St. John expressed this experience in a poem called Dark Night of the Soul:
“…On that glad night,
in secret, for no one saw me,
nor did I look at anything,
with no other light or guide than the one that burned in my heart;
“This guided me
more surely than the light of noon
to where he was awaiting me
–him I knew so well—
there in a place where no one appeared.
“O guiding night!
O night more lovely than the dawn!
O night that has united
The Lover with his beloved,
Transforming the beloved in her Lover.”
(translation quoted in John of the Cross for Today: The Dark Night, by Susan Muto.)
The gorgeous, mystical language that St. John used to describe God is not the writing of a spiritually depressed person. Rather, it comes from the pen of one who has experienced the love of God in profound, sacred, life-giving ways.
And I find myself wondering if Martin Luther had experienced this same kind of profound, sacred, life-giving love.
The experience that St. John calls “Dark Night” leads to a deep experience of union with the Divine Love, but this experience is not one that we enter as a result of our own decision or our own will. It is an invitation, a calling that requires purging of inaccurate human ideas of deep intimacy with God. It is a calling that requires sacrifice on the part of the “Dark Night” traveler, releasing attachments and ideas that block the way to divine union with Divine Love.
Dark Night is not an easy place to enter because in order to receive the fullness of the experience there are sacrifices to be made. In St. John’s understanding this sacrifice is called “purgation” and can be a long or brief time, and it can be dramatic or traumatic for the “Dark Night” traveler. This call from God covers one’s ability to understand what God is doing in obscura and one has no choice but to proceed in faith.
In the midst of this time of purgation there is the sense that things don’t work as they used to. Prayer, scripture reading, worship does not bring the same contentment and satisfaction that they once brought. God seems to be far away. And yet, there is still a painful, passionate, deep longing for God. For many, this time of purgation leaves them filling quiet and still and waiting. At the end of this time of purgation there is space within the soul. There is contentment with less because there is more room for God—Divine Love.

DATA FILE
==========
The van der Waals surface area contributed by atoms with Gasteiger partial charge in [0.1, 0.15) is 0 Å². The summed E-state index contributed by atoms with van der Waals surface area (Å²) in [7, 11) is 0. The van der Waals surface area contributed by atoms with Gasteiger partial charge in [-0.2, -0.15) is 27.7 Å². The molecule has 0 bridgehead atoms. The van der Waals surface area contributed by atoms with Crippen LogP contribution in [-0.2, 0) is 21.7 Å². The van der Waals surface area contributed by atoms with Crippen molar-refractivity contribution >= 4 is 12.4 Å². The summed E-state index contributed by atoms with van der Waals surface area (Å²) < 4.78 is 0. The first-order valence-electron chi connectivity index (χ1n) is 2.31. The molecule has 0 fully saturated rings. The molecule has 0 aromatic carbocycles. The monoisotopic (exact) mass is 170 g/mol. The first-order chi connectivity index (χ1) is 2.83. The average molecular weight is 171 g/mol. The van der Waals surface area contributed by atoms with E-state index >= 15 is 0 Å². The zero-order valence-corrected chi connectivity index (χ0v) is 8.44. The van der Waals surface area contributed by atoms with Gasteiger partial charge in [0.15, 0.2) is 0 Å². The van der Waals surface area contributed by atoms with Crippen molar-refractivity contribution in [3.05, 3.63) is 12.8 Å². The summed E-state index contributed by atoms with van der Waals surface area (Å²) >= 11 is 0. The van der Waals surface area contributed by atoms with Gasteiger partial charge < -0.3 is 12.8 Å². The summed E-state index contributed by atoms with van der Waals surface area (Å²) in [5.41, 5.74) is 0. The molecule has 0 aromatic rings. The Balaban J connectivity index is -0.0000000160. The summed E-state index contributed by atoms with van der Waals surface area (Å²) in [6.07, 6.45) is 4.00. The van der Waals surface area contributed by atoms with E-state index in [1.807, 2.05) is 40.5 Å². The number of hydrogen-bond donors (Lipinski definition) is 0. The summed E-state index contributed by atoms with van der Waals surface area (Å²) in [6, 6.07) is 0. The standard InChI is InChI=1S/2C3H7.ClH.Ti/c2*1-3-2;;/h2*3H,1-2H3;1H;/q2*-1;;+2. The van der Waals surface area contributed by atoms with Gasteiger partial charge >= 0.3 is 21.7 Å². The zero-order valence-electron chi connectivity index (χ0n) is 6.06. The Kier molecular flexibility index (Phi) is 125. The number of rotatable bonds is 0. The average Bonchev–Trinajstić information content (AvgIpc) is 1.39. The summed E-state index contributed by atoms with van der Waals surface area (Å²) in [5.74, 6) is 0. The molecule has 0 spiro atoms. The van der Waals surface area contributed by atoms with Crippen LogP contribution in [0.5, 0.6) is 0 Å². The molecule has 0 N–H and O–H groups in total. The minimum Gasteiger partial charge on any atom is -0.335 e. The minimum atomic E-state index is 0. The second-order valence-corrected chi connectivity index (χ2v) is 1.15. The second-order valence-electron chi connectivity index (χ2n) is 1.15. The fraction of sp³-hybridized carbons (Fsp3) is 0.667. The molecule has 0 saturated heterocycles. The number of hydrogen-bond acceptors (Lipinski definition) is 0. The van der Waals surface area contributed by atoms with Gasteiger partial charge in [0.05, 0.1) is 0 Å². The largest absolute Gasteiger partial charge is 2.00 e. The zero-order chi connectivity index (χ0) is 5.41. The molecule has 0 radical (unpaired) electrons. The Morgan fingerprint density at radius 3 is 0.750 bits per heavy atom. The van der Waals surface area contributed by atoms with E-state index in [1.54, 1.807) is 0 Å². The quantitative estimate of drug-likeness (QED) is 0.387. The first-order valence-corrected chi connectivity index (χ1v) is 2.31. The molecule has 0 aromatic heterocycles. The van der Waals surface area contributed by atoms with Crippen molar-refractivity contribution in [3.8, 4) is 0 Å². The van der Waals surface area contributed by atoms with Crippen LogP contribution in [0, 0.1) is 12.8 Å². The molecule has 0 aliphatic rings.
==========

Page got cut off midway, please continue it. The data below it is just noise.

And I find myself wondering if Martin Luther had experienced this same kind of profound, sacred, life-giving experience.
We may never really know if Martin Luther experienced Dark Night of the Soul, but there are many who declare that he did, because of his writings. I haven’t read enough to make this declaration. We do know that Martin Luther had times of deep and dark depression, but it would not surprise me if Martin Luther experienced a long and vast Dark Night that resulted in a profound, deep, life-giving encounter with the divine love of God. It would not surprise me if Martin Luther’s experience with Dark Night occurred at various times in his life, giving him courage and words that came from deep within and brought changes that made the experience of God’s deep and abiding love for all of humanity a possibility for all.
Many of the words that came from Martin Luther are words that indicate a deep, life-giving faith, tried and purged—words that are filled with love and grace and the knowledge of God’s mercy:
An empty vessel that needs to be filled.
My Lord, fill it.
I am weak in faith;
Strengthen thou me.
I am cold in love;
Warm me and make me fervent
That my love may go out to my neighbor.
I do not have a strong and firm faith;
At times I doubt and am unable to trust thee altogether.
O Lord, help me.
Strengthen my faith and trust in thee.
In thee I have sealed the treasures of all I have.
I am poor;
Thou art rich and didst come to be merciful to the poor.
I am a sinner;
Thou art upright.
With me there is an abundance of sin;
In thee is the fullness of righteousness.
Therefore, I will remain with thee of who I can receive
But to whom I may not give.
–A prayer by Martin Luther
I am grateful for the depth and richness of the life of Martin Luther and for his courage and mercy. As for the flaws, of this reformer, that cause me to continue to study his writings, I am reminded that we have all fallen short of God’s glory and yet, as Luther reminded us over and over again, God is merciful.
And so, I declare Martin Luther one of my saints.
To God alone be glory.